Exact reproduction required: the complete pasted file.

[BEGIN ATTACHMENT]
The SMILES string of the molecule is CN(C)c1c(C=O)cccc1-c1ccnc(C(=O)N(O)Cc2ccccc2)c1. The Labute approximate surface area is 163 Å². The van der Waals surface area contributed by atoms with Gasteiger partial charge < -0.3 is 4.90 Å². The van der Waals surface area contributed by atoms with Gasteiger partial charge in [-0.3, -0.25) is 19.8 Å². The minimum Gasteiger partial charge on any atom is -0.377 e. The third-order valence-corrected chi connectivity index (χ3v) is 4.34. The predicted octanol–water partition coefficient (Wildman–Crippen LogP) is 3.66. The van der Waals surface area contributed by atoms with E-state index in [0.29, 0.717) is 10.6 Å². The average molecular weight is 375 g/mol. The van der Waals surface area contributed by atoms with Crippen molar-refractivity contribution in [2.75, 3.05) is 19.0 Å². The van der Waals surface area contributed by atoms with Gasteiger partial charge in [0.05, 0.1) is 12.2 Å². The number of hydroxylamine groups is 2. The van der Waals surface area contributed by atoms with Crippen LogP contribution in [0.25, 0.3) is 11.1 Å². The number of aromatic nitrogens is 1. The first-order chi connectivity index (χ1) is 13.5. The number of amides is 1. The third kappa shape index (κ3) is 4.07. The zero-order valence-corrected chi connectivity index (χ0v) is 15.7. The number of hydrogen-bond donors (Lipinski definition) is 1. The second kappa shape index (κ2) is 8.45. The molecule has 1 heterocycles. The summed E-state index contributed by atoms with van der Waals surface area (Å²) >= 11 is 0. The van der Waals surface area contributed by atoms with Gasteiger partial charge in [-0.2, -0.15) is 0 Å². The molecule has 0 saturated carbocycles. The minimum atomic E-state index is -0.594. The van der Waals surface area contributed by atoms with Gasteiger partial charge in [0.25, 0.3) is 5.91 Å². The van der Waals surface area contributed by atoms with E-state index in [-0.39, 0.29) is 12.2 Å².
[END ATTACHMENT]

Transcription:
The SMILES string of the molecule is CN(C)c1c(C=O)cccc1-c1ccnc(C(=O)N(O)Cc2ccccc2)c1. The Labute approximate surface area is 163 Å². The van der Waals surface area contributed by atoms with Gasteiger partial charge < -0.3 is 4.90 Å². The van der Waals surface area contributed by atoms with Gasteiger partial charge in [-0.3, -0.25) is 19.8 Å². The minimum Gasteiger partial charge on any atom is -0.377 e. The third-order valence-corrected chi connectivity index (χ3v) is 4.34. The predicted octanol–water partition coefficient (Wildman–Crippen LogP) is 3.66. The van der Waals surface area contributed by atoms with E-state index in [0.29, 0.717) is 10.6 Å². The average molecular weight is 375 g/mol. The van der Waals surface area contributed by atoms with Crippen molar-refractivity contribution in [2.75, 3.05) is 19.0 Å². The van der Waals surface area contributed by atoms with Gasteiger partial charge in [0.05, 0.1) is 12.2 Å². The number of hydroxylamine groups is 2. The van der Waals surface area contributed by atoms with Crippen LogP contribution in [0.25, 0.3) is 11.1 Å². The number of aromatic nitrogens is 1. The first-order chi connectivity index (χ1) is 13.5. The number of amides is 1. The third kappa shape index (κ3) is 4.07. The zero-order valence-corrected chi connectivity index (χ0v) is 15.7. The number of hydrogen-bond donors (Lipinski definition) is 1. The second kappa shape index (κ2) is 8.45. The molecule has 1 heterocycles. The summed E-state index contributed by atoms with van der Waals surface area (Å²) >= 11 is 0. The van der Waals surface area contributed by atoms with Gasteiger partial charge in [-0.2, -0.15) is 0 Å². The molecule has 0 saturated carbocycles. The minimum atomic E-state index is -0.594. The van der Waals surface area contributed by atoms with Gasteiger partial charge in [0.25, 0.3) is 5.91 Å². The van der Waals surface area contributed by atoms with E-state index in [-0.39, 0.29) is 12.2 Å².